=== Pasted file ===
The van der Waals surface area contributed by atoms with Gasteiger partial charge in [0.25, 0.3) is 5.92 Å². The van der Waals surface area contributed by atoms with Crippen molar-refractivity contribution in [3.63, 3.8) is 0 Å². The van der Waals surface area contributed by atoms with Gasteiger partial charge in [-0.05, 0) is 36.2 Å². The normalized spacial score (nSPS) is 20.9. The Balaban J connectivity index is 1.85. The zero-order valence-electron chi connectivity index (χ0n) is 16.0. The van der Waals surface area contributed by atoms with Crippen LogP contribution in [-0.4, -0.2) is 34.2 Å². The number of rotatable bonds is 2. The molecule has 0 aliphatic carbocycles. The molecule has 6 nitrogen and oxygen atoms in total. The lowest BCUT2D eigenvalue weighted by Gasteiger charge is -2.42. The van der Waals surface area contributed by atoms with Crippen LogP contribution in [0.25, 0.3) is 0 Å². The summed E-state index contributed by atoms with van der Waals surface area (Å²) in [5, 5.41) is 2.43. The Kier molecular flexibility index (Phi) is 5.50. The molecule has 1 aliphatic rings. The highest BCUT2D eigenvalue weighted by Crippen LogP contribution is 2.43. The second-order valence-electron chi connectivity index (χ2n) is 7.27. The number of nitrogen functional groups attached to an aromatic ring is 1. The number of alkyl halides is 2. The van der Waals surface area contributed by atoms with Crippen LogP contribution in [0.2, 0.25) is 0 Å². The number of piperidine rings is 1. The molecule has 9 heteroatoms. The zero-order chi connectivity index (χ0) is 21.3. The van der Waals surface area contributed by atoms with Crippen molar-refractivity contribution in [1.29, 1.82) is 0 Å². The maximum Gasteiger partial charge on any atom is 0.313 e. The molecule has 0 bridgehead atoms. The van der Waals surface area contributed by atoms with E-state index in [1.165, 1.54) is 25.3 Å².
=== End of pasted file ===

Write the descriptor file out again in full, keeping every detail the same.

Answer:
The van der Waals surface area contributed by atoms with Gasteiger partial charge in [0.25, 0.3) is 5.92 Å². The van der Waals surface area contributed by atoms with Crippen molar-refractivity contribution in [3.63, 3.8) is 0 Å². The van der Waals surface area contributed by atoms with Gasteiger partial charge in [-0.05, 0) is 36.2 Å². The normalized spacial score (nSPS) is 20.9. The Balaban J connectivity index is 1.85. The zero-order valence-electron chi connectivity index (χ0n) is 16.0. The van der Waals surface area contributed by atoms with Crippen LogP contribution in [-0.4, -0.2) is 34.2 Å². The number of rotatable bonds is 2. The molecule has 0 aliphatic carbocycles. The molecule has 6 nitrogen and oxygen atoms in total. The lowest BCUT2D eigenvalue weighted by Gasteiger charge is -2.42. The van der Waals surface area contributed by atoms with Crippen LogP contribution in [0.25, 0.3) is 0 Å². The summed E-state index contributed by atoms with van der Waals surface area (Å²) in [5, 5.41) is 2.43. The Kier molecular flexibility index (Phi) is 5.50. The molecule has 1 aliphatic rings. The highest BCUT2D eigenvalue weighted by Crippen LogP contribution is 2.43. The second-order valence-electron chi connectivity index (χ2n) is 7.27. The number of nitrogen functional groups attached to an aromatic ring is 1. The number of alkyl halides is 2. The van der Waals surface area contributed by atoms with Crippen LogP contribution in [0.2, 0.25) is 0 Å². The number of piperidine rings is 1. The molecule has 9 heteroatoms. The zero-order chi connectivity index (χ0) is 21.3. The van der Waals surface area contributed by atoms with Crippen molar-refractivity contribution in [1.29, 1.82) is 0 Å². The maximum Gasteiger partial charge on any atom is 0.313 e. The molecule has 0 bridgehead atoms. The van der Waals surface area contributed by atoms with E-state index in [1.165, 1.54) is 25.3 Å².